This project rests on a mass of scientific research that suggests that being outdoors and in particular connecting with nature, has a huge positive effect on people’s health and wellbeing. It helps physical and mental health, learning, behaviour and social skills for people of all ages and abilities.
Wildlife surveys, den building, natural arts & crafts, creating ponds and animal homes – these are but a few of the exciting activities and projects delivered by Glasgow’s very own ‘Froglady’ – Lauren Lochrie. As Conservation Youth Worker for this innovative project, Lauren feels “privileged to be able to work with young people and the wider community to improve their local green spaces for the benefit of both people and wildlife”
Over the past two years, Green Pathways has engaged over 3,000 young people, working with over 30 different schools and youth groups across the city’s parks and green spaces.
Froglife secured funding for the project from a 2-year Young Start grant from the Big Lottery. Scottish Natural Heritage have also played an integral part in the project by funding all the habitat work. Recent enhancements include; a large pond at Croftburn Allotments, a wildlife pond and hibernacula (amphibian home) at Shettleston Community Growing Project and creating a vegetable garden and wildlife pond with St. Cuthbert’s Primary School at Ruchill Pop-up Allotments.
If you’d like to get involved or for more information, please contact firstname.lastname@example.org
Inspired by Nature is a themed Croak to entertain you with art and creative writing based on nature and the outdoors. We hope it will stimulate you to get creative and produce something yourself. If you do and would like to share them with us, please post them on our Facebook page, Twitter account, or email us at email@example.com
This months feature has been written by Rebecca Neal our Conservation Youth Worker on the Peterborough Green Pathways project, funded by BBC Children in Need.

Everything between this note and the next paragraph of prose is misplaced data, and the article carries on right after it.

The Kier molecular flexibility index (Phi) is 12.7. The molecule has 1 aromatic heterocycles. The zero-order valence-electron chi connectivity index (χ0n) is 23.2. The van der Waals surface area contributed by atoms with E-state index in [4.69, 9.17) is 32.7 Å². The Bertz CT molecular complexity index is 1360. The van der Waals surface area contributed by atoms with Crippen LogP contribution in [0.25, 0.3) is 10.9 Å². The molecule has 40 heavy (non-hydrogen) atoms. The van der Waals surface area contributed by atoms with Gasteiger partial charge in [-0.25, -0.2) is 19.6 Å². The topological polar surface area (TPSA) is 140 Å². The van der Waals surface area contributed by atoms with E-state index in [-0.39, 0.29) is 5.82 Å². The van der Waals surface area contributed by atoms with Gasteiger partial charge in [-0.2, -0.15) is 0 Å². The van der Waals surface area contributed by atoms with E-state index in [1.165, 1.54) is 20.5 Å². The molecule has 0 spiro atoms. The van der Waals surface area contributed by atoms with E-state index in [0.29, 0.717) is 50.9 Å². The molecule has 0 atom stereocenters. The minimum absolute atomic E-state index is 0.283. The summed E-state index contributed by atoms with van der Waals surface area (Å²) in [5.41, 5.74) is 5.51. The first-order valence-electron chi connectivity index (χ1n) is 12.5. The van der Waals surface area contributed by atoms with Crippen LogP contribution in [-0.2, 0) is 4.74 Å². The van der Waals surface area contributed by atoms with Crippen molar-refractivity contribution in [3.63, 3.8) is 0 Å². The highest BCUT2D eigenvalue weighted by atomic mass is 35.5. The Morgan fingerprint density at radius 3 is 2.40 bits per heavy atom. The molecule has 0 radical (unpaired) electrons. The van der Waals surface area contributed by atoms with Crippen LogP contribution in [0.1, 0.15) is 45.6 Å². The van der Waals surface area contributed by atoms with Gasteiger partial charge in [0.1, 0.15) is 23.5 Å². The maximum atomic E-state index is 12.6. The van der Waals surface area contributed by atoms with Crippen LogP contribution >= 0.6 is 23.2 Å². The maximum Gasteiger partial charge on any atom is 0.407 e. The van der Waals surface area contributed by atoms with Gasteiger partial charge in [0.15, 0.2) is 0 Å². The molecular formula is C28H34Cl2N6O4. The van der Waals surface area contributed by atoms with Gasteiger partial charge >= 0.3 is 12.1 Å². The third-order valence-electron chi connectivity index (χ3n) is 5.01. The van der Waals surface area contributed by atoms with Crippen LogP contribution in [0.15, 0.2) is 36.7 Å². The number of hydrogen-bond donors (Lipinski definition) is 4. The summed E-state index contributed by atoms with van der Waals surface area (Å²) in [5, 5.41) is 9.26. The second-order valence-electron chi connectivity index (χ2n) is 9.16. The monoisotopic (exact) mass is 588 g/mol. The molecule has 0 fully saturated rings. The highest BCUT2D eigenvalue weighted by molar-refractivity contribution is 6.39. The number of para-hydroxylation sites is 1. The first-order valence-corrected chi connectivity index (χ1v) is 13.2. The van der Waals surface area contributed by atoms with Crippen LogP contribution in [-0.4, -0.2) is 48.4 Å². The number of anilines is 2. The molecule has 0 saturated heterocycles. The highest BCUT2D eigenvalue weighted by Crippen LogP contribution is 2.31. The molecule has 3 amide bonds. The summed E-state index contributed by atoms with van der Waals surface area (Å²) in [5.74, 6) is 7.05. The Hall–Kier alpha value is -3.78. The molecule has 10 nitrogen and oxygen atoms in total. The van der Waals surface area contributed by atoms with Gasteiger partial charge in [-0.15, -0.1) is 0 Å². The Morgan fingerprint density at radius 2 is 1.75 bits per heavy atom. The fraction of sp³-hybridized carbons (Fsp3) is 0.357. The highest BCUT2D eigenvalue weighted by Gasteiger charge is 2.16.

I am very lucky that my job allows me to do my most favourite things which are: 1) look for wildlife and 2) show people cool naturey things. I work with young people, who do seem to get slightly less embarrassed than my boyfriend when I wander around nature reserves turning things over and getting enthusiastic about invertebrates. Here is a poem inspired by a lovely walk around an urban nature reserve in Peterborough (see Boardwalks Nature Reserve) with a Green Pathways participant, and a work experience student. We found cool stuff and the lad held a toad for the first time.
Turn over a log
Turn over a log
And you never know what you might find
The excitement is addictive.
Turn over a log
It’s good if it’s a big one
And better if it’s rotting
Turn over a log
And get enthusiastic about the crawly things
That do the clearing up.
Turn over a log
Let nature surprise you
Devils coach horse
And then count the legs.
Turn over a log
And find the secret hiding place
Of the predators.
Inspired by Nature is a themed Croak to entertain you with some of our favourite artwork based on nature and the outdoors. We hope it will stimulate you to get creative and produce something yourself. If you do and would like to share them with us, please post them on our Facebook page, Twitter account, or email us at firstname.lastname@example.org
This months feature has been written by the poet Keely Mills who worked with Rebecca Neal our Conservation Youth Worker on the Peterborough Green Pathways project, funded by BBC Children in Need.
Digging potatoes and holding frogs
None of us say much,
Questions hang like spider webs in the air,
they can’t catch the answers though.
Just a huh or a maybe.
Its an uncomfortable mood
& it seeps into every move we each make.
Even the fire we light, can’t stay aflame.
We split off, each of us an ember.
I am not sure that it will change.
Nature overtakes any doubt.
Within minutes, we are all digging potatoes.
We take it in turns to collect and wash them.
Back together again.
Choosing which of them we will take.
As if it were ready now, the fire is lit.
It reaches the sky and feeds off our new warmth.
We share cooking duties, stories about school.
Some of us hold tiny frogs,
Make badges and boil a kettle.
After we have eaten.
And the taxi has been called.
Each of us hold onto this green feeling for as long as we can.
Now more than ever, I understand that a bad start,
can be mended with dirt, love and growing.
By Keely Mills